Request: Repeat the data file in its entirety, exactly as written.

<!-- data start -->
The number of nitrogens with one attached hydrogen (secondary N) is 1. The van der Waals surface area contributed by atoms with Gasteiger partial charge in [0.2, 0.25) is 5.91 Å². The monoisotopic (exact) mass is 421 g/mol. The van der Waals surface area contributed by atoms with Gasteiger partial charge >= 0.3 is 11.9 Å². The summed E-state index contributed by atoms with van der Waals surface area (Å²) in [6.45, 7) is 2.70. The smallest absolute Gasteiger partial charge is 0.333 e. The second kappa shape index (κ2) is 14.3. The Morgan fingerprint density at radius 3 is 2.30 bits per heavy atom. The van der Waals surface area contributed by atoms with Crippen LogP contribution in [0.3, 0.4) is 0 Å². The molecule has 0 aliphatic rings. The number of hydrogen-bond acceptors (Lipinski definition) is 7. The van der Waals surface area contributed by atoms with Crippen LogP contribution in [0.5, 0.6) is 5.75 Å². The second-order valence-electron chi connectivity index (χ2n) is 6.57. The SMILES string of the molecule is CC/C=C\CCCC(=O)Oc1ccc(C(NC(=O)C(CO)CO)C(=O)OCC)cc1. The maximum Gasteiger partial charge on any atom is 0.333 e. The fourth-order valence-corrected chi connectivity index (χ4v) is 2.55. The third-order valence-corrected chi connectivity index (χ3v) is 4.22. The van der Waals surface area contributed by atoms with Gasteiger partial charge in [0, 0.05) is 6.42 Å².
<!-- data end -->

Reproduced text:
The number of nitrogens with one attached hydrogen (secondary N) is 1. The van der Waals surface area contributed by atoms with Gasteiger partial charge in [0.2, 0.25) is 5.91 Å². The monoisotopic (exact) mass is 421 g/mol. The van der Waals surface area contributed by atoms with Gasteiger partial charge >= 0.3 is 11.9 Å². The summed E-state index contributed by atoms with van der Waals surface area (Å²) in [6.45, 7) is 2.70. The smallest absolute Gasteiger partial charge is 0.333 e. The second kappa shape index (κ2) is 14.3. The Morgan fingerprint density at radius 3 is 2.30 bits per heavy atom. The van der Waals surface area contributed by atoms with Crippen LogP contribution in [0.3, 0.4) is 0 Å². The molecule has 0 aliphatic rings. The number of hydrogen-bond acceptors (Lipinski definition) is 7. The van der Waals surface area contributed by atoms with Crippen LogP contribution in [0.5, 0.6) is 5.75 Å². The second-order valence-electron chi connectivity index (χ2n) is 6.57. The SMILES string of the molecule is CC/C=C\CCCC(=O)Oc1ccc(C(NC(=O)C(CO)CO)C(=O)OCC)cc1. The maximum Gasteiger partial charge on any atom is 0.333 e. The fourth-order valence-corrected chi connectivity index (χ4v) is 2.55. The third-order valence-corrected chi connectivity index (χ3v) is 4.22. The van der Waals surface area contributed by atoms with Gasteiger partial charge in [0, 0.05) is 6.42 Å².